Kevin Qualls Family Law
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The end of a marriage through a summary dissolution

While it might not apply to most situations in which a couple is choosing to move forward with the end of a marriage in California, some might be able to expedite the process by using a summary dissolution. There are certain factors that must be in place for a summary dissolution, and it might be necessary for a couple to move forward with a conventional divorce. But, this is an option to consider. It must be remembered, however, that a summary dissolution is a divorce and not a legal separation.

To be able to use a summary dissolution, the couple is required: to have been married for less than five years from the time of the wedding to the date of the separation; to not have any children together who were born or adopted prior to or while the marriage was in place and are not expecting a child at the time of the dissolution; to not own any buildings or land; and to not rent buildings or land apart from the current residence provided there is not a one-year lease or an option to purchase.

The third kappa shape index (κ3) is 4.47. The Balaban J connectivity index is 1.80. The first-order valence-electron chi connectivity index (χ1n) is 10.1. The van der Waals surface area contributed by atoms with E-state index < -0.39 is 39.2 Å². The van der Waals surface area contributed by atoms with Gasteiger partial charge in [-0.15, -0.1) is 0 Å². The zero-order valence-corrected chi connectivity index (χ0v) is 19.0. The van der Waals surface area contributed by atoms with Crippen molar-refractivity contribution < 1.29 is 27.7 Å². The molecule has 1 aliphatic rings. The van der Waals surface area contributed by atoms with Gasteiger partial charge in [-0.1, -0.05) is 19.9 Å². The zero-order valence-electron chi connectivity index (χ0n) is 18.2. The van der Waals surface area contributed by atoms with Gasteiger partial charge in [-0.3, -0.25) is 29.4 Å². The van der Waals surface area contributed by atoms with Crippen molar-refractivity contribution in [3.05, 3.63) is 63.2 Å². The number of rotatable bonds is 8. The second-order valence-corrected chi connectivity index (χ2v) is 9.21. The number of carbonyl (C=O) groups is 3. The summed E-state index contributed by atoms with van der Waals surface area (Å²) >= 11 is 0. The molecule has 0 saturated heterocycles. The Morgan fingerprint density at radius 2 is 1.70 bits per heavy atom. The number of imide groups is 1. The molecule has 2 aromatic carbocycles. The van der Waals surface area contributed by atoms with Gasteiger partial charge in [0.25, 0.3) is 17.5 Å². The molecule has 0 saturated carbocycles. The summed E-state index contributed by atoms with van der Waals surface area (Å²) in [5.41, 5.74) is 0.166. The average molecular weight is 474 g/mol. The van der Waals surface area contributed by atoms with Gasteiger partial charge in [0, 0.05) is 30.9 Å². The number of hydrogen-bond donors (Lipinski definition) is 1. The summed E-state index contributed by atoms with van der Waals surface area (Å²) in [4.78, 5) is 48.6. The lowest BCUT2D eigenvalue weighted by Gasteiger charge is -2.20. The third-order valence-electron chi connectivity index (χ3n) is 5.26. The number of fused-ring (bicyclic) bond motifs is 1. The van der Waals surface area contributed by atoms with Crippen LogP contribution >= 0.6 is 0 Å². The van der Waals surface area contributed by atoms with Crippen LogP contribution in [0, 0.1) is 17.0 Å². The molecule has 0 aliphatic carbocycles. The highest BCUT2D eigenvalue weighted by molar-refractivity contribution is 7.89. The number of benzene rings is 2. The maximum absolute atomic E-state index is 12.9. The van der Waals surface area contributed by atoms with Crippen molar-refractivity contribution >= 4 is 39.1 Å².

The couple must not owe more than $6,000 in debts that accrued from the time the couple was married -- this is known as community obligations. This will not calculate any car loan as part of the total amount. In addition, there cannot be more than $41,000 in property or separate property that was acquired while the couple was married. The cars cannot be counted in this amount either. The couple must also agree that there will be no spousal support awarded, and there is a signed agreement that will separate property and debts including motor vehicles.

Finally, one spouse or the other must have resided in California for the previous six months and in the county where the summary dissolution is filed for the previous three months. Without these requirements being met, it is still possible to file for a legal separation, but the couple will have to follow the conventional process or wait until the residency requirements are met.

This might seem to be slightly confusing when considering it, but a summary dissolution is actually a fast and economical way to conclude a marriage without having to deal with numerous items in dispute. Speaking to a legal professional who is widely experienced in divorce issues can help in determining whether a summary dissolution is the right option.

Source: Courts.Ca.gov, "Do You Qualify For A Summary Dissolution?," accessed on July 12, 2016

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